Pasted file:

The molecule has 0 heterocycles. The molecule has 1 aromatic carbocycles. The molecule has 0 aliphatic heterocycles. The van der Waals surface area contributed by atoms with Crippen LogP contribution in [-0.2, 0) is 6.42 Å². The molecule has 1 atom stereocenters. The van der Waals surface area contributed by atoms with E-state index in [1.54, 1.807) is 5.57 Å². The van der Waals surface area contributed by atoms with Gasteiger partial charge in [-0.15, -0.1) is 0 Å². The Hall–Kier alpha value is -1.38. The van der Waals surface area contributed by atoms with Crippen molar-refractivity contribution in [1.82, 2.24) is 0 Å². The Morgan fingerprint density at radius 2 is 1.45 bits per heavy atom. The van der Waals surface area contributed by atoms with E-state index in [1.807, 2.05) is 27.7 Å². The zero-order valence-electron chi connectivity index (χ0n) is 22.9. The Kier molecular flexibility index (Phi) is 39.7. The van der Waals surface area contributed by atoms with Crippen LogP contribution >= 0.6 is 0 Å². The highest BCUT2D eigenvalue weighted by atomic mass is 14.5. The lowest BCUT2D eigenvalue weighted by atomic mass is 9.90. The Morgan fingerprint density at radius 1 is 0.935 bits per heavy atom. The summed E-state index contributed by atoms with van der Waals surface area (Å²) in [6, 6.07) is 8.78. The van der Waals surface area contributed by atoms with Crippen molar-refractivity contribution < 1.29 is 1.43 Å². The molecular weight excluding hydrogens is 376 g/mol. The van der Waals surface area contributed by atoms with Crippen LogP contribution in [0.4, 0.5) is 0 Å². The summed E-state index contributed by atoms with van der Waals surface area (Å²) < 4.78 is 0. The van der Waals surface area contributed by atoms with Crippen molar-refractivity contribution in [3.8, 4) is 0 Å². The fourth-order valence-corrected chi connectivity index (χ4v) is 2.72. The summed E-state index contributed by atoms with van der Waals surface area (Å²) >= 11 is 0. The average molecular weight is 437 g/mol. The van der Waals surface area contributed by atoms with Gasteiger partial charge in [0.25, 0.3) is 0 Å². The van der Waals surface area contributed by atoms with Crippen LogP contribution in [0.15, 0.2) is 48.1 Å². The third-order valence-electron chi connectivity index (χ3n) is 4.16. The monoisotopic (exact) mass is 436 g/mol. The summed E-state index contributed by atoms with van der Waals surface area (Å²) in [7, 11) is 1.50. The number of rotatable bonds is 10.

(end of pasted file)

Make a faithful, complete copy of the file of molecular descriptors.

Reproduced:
The molecule has 0 heterocycles. The molecule has 1 aromatic carbocycles. The molecule has 0 aliphatic heterocycles. The van der Waals surface area contributed by atoms with Crippen LogP contribution in [-0.2, 0) is 6.42 Å². The molecule has 1 atom stereocenters. The van der Waals surface area contributed by atoms with E-state index in [1.54, 1.807) is 5.57 Å². The van der Waals surface area contributed by atoms with Gasteiger partial charge in [-0.15, -0.1) is 0 Å². The Hall–Kier alpha value is -1.38. The van der Waals surface area contributed by atoms with Crippen molar-refractivity contribution in [1.82, 2.24) is 0 Å². The Morgan fingerprint density at radius 2 is 1.45 bits per heavy atom. The van der Waals surface area contributed by atoms with E-state index in [1.807, 2.05) is 27.7 Å². The zero-order valence-electron chi connectivity index (χ0n) is 22.9. The Kier molecular flexibility index (Phi) is 39.7. The van der Waals surface area contributed by atoms with Crippen LogP contribution >= 0.6 is 0 Å². The highest BCUT2D eigenvalue weighted by atomic mass is 14.5. The lowest BCUT2D eigenvalue weighted by atomic mass is 9.90. The Morgan fingerprint density at radius 1 is 0.935 bits per heavy atom. The summed E-state index contributed by atoms with van der Waals surface area (Å²) in [6, 6.07) is 8.78. The van der Waals surface area contributed by atoms with Crippen molar-refractivity contribution < 1.29 is 1.43 Å². The molecular weight excluding hydrogens is 376 g/mol. The van der Waals surface area contributed by atoms with Crippen LogP contribution in [0.4, 0.5) is 0 Å². The summed E-state index contributed by atoms with van der Waals surface area (Å²) < 4.78 is 0. The van der Waals surface area contributed by atoms with Crippen molar-refractivity contribution in [3.8, 4) is 0 Å². The fourth-order valence-corrected chi connectivity index (χ4v) is 2.72. The summed E-state index contributed by atoms with van der Waals surface area (Å²) >= 11 is 0. The average molecular weight is 437 g/mol. The van der Waals surface area contributed by atoms with Gasteiger partial charge in [0.25, 0.3) is 0 Å². The van der Waals surface area contributed by atoms with Crippen LogP contribution in [0.15, 0.2) is 48.1 Å². The third-order valence-electron chi connectivity index (χ3n) is 4.16. The monoisotopic (exact) mass is 436 g/mol. The summed E-state index contributed by atoms with van der Waals surface area (Å²) in [7, 11) is 1.50. The number of rotatable bonds is 10.